Venture capital firms comprising of professional investors that understands the intricacies of financing and building newly formed companies or startups. A venture capital organization take high risk by putting money in an enterprise, if the enterprise fails all money invested by them may be lost. They finance new startup which is often considered both high-growth and high-risk potential. It might take a long time to the institution to invest money before any profits and returns materialize. Entrepreneurs often turn to venture capitalists since traditional forms of financing, such as bank loans, aren’t readily available. Venture capitalists while investing in the business expect a high return to compensate for the high risk as well as shares in the company. A venture capital organization never retains its investment in a business indefinitely. While making investment in a business venture, it will also consider exiting out of the business eventually (after five to seven years, say) and realizing its profits.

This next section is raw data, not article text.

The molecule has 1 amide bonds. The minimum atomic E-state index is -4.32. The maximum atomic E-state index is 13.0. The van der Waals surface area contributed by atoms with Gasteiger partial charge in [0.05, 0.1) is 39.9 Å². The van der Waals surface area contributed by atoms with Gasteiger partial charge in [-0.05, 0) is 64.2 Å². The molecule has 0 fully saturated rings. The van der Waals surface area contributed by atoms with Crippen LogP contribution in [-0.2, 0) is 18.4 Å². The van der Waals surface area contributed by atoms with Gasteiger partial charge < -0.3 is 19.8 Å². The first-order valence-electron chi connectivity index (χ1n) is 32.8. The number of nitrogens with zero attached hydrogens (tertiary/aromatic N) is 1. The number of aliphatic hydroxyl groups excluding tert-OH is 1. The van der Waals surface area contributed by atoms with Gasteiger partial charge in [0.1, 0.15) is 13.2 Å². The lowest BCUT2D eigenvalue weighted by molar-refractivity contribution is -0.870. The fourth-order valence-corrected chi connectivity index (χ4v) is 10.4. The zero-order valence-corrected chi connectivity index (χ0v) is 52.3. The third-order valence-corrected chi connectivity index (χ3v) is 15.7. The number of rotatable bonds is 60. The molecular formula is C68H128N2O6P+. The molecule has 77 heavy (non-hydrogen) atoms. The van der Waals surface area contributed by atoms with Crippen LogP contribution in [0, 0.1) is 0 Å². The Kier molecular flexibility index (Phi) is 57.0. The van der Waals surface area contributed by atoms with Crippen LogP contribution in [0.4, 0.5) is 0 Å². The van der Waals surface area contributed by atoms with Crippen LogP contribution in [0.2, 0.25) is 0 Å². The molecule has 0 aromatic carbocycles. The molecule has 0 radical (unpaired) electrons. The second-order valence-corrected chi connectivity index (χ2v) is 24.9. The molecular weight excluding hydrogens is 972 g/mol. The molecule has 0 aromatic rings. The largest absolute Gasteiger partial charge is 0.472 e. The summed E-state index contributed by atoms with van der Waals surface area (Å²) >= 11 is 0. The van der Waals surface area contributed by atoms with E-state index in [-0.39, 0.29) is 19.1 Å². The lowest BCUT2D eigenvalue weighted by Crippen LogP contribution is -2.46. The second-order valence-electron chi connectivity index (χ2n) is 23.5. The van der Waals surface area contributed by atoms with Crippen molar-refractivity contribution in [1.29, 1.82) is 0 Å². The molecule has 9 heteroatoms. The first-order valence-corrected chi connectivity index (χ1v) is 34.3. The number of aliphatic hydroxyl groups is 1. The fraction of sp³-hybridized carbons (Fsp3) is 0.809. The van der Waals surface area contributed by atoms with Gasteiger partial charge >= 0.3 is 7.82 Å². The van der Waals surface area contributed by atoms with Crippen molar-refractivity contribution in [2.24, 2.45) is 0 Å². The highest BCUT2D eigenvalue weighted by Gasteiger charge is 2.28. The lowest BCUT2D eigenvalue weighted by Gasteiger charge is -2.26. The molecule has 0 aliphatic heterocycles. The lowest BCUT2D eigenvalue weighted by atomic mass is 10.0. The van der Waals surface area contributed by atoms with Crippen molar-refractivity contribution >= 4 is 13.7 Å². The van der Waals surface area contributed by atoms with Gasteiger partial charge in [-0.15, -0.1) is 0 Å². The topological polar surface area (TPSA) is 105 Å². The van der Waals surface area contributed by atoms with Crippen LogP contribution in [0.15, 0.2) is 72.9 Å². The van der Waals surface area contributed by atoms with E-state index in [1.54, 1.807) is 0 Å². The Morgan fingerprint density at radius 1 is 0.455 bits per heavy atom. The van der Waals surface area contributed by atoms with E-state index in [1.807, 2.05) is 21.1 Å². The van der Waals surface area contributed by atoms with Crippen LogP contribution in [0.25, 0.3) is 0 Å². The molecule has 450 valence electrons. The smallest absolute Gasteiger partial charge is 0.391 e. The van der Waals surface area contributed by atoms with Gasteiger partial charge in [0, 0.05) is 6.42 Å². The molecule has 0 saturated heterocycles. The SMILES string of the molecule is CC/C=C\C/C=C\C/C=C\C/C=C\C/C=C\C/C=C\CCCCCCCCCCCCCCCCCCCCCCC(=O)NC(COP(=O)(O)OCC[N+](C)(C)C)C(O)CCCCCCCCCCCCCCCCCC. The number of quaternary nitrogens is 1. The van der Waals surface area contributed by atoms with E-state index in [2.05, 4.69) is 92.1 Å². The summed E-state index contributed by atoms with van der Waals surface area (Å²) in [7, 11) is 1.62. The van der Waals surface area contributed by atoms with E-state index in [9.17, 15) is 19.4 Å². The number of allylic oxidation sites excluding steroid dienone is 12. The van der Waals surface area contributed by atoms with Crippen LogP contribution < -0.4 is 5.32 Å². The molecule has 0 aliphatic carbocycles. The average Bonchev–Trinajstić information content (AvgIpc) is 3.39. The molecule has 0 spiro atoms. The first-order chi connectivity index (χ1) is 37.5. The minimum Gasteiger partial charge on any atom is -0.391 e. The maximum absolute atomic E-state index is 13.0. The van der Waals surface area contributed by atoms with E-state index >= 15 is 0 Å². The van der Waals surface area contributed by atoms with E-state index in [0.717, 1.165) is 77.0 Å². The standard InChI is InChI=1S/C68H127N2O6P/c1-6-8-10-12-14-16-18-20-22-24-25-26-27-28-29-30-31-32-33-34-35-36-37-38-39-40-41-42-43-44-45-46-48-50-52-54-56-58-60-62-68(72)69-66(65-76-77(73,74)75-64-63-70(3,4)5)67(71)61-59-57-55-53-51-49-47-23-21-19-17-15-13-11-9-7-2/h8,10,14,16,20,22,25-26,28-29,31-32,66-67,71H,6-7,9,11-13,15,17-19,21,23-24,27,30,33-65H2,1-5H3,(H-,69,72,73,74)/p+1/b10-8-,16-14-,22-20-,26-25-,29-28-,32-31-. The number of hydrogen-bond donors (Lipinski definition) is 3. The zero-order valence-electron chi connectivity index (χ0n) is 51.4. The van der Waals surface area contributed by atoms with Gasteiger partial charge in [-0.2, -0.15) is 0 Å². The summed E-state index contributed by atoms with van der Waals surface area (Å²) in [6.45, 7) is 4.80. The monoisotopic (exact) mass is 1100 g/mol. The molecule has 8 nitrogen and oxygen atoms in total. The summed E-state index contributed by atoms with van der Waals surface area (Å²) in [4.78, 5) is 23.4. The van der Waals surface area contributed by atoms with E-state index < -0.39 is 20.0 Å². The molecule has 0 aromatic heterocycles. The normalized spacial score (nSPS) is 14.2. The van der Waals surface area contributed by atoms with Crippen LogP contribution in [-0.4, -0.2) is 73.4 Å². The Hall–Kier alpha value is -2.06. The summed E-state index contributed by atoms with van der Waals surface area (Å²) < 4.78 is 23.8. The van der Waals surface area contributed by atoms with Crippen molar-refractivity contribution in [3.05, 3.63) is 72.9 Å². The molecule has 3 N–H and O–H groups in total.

1. Angel investors
    These Investors are normally friends or acquaintances of the entrepreneur. They buy equity in the firm and influence the decision of the owner. As in our real-life finding an Angel a difficult task, the same is the case in the finding of Angel investors. Indian Angel Network in India is an example of Angel Investor which contributes equity in early-stage businesses.

Venture capital vs. angel investor